Heng Hwa, the term for the people of Putian in China's Fujian province, are known for their generous use of seafood and fresh indigenous produce in their cuisine, which features clean and comforting flavours.
The coastal region is also known for its production of noodles, namely Heng Hwa bee hoon (rice vermicelli), pa mee (a thick wheat flour noodle) and mee sua (thin, salted wheat flour noodles).
Mee sua, in particular, holds a special place in Putian’s culinary traditions. Translated loosely as “long noodles”, mee sua is made by rubbing, stretching and pulling a lightly-salted wheat flour dough to impressive lengths. The long and thread-thin noodles symbolise longevity and is traditionally eaten during important festivities like birthdays and on the first day of the Lunar New Year.
At Putien, a Singapore-headquartered regional Heng Hwa restaurant chain that includes one-MICHELIN-star restaurant Putien on Kitchener Road in Singapore, and outlets in Malaysia, Hong Kong, Taiwan and mainland China, one of the signature dishes on its menu is Mazu Mee Sua. The dish is named after the sea goddess Mazu whose birthplace is said to be the Meizhou Island in Putian. The noodles are first blanched and then stir-fried quickly in a rich gravy sweetened with dried seafood like clams and scallops. Fresh prawns, snow peas and shredded omelette lend colour to the dish, which is garnished the typical Heng Hwa way — with a smattering of peanuts and crispy seaweed.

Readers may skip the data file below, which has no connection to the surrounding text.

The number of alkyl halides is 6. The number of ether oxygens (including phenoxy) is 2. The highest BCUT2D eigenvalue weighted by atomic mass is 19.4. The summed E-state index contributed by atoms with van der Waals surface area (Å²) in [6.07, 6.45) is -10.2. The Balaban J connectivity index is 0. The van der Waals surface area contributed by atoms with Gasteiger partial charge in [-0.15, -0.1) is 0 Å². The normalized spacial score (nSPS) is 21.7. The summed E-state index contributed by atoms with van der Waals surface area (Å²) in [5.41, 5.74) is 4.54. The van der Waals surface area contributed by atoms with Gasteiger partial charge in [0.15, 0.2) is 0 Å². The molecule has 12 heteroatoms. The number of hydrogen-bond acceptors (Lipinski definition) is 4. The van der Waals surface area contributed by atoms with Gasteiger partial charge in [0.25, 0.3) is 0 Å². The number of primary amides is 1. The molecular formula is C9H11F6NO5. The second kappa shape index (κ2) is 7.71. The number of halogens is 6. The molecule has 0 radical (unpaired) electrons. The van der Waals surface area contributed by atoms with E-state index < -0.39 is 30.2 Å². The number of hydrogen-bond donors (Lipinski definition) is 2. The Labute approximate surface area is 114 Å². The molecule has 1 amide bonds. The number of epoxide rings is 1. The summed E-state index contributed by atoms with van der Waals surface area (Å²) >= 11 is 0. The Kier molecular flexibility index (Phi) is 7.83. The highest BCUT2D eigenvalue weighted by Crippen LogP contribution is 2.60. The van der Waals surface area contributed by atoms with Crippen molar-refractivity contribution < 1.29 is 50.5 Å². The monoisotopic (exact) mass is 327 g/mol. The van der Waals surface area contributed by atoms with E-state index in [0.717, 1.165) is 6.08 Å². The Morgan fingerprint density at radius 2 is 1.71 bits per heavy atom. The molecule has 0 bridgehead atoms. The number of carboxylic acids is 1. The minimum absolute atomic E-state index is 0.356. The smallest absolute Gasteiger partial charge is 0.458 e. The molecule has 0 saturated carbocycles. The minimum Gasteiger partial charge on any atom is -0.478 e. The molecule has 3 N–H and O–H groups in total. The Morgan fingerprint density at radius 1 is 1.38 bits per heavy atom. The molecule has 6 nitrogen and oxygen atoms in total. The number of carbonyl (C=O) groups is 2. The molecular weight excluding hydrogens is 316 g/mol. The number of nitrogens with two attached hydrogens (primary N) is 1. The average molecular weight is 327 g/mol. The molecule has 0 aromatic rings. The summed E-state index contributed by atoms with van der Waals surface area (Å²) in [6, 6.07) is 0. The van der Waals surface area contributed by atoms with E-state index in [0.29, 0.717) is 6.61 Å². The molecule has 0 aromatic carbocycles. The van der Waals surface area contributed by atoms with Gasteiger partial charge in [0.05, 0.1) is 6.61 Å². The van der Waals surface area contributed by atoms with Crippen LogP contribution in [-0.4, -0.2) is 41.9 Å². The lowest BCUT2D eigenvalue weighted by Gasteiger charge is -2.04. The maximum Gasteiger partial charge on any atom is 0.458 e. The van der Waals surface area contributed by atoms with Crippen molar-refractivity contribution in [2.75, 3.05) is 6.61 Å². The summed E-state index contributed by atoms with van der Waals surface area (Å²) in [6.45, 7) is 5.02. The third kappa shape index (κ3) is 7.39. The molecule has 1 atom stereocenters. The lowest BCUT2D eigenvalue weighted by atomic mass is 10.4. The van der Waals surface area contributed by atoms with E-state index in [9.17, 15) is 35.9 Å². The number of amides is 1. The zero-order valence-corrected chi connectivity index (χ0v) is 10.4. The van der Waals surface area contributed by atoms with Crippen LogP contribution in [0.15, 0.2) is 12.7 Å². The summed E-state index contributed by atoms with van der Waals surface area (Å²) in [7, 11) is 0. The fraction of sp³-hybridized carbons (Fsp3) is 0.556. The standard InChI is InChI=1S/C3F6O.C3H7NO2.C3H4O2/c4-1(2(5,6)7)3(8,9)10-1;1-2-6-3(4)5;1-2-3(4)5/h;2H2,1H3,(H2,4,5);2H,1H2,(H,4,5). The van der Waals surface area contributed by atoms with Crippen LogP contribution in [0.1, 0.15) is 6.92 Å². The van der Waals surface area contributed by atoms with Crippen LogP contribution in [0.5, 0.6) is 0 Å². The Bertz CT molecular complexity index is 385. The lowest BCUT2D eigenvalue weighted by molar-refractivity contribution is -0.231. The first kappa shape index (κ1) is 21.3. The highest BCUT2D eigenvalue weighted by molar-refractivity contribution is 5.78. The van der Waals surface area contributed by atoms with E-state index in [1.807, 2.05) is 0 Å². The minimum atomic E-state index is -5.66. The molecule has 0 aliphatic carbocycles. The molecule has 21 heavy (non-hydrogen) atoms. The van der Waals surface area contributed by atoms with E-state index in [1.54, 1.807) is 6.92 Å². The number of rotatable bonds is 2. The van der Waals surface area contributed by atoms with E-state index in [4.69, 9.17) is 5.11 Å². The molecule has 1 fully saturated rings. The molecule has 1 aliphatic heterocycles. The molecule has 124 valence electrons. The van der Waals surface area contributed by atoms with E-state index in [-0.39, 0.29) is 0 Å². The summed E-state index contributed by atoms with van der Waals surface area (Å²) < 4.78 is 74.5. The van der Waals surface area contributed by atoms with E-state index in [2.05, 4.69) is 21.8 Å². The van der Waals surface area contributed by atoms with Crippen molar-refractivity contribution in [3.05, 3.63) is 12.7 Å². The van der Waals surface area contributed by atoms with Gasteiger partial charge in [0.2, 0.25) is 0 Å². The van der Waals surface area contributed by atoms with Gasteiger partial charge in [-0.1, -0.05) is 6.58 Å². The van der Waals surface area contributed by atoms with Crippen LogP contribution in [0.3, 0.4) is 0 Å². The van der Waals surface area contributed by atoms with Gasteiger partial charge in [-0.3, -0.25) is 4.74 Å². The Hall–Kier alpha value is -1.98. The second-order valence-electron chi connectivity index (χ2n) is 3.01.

You can purchase dried Heng Hwa bee hoon and mee sua in traditional Chinese dried good provision stores, or at Putien restaurants. These dried noodles are shelf-stable and a versatile pantry staple to have, lending themselves to all manner of easy homemade dishes like stir-fries or in soups.
Putien Mazu Mee Sua
400g mee sua
40g red onion, sliced finely
30g pork belly, sliced
30g dried scallop
12 pcs dried clam
8-10 fresh prawns, peeled and deveined
Deep-fried tofu puff, sliced
12-15 snow peas
50g dried shiitake mushrooms, soaked and sliced
4 cups (about 1 litre) superior stock (chicken or pork will do)
20g Chinese celery stalks
Shallot oil to taste
Fujian glutinous rice wine (or hua diao cooking wine) to taste
1. Blanch the mee sua in a pot of boiling water, drain and set aside.
2. Pour oil into a heated wok and crack the egg into the wok to make an omelette. When golden brown and cooked, shred the omelette and set aside with the blanched mee sua.
3. Heat the wok again and add some cooking oil. Saute the pork belly and red onions first, then throw in the scallops, clams, prawns, tofu puff, snow peas and mushrooms. Add in the superior stock and let it simmer till all the ingredients are cooked.
4. Add in the mee sua and shredded omelette and cook for another 30 seconds.
5. Add the Chinese celery stalks, a dash of shallot oil and rice wine. Optionally, garnish with spring onions, peanuts and crispy seaweed to serve.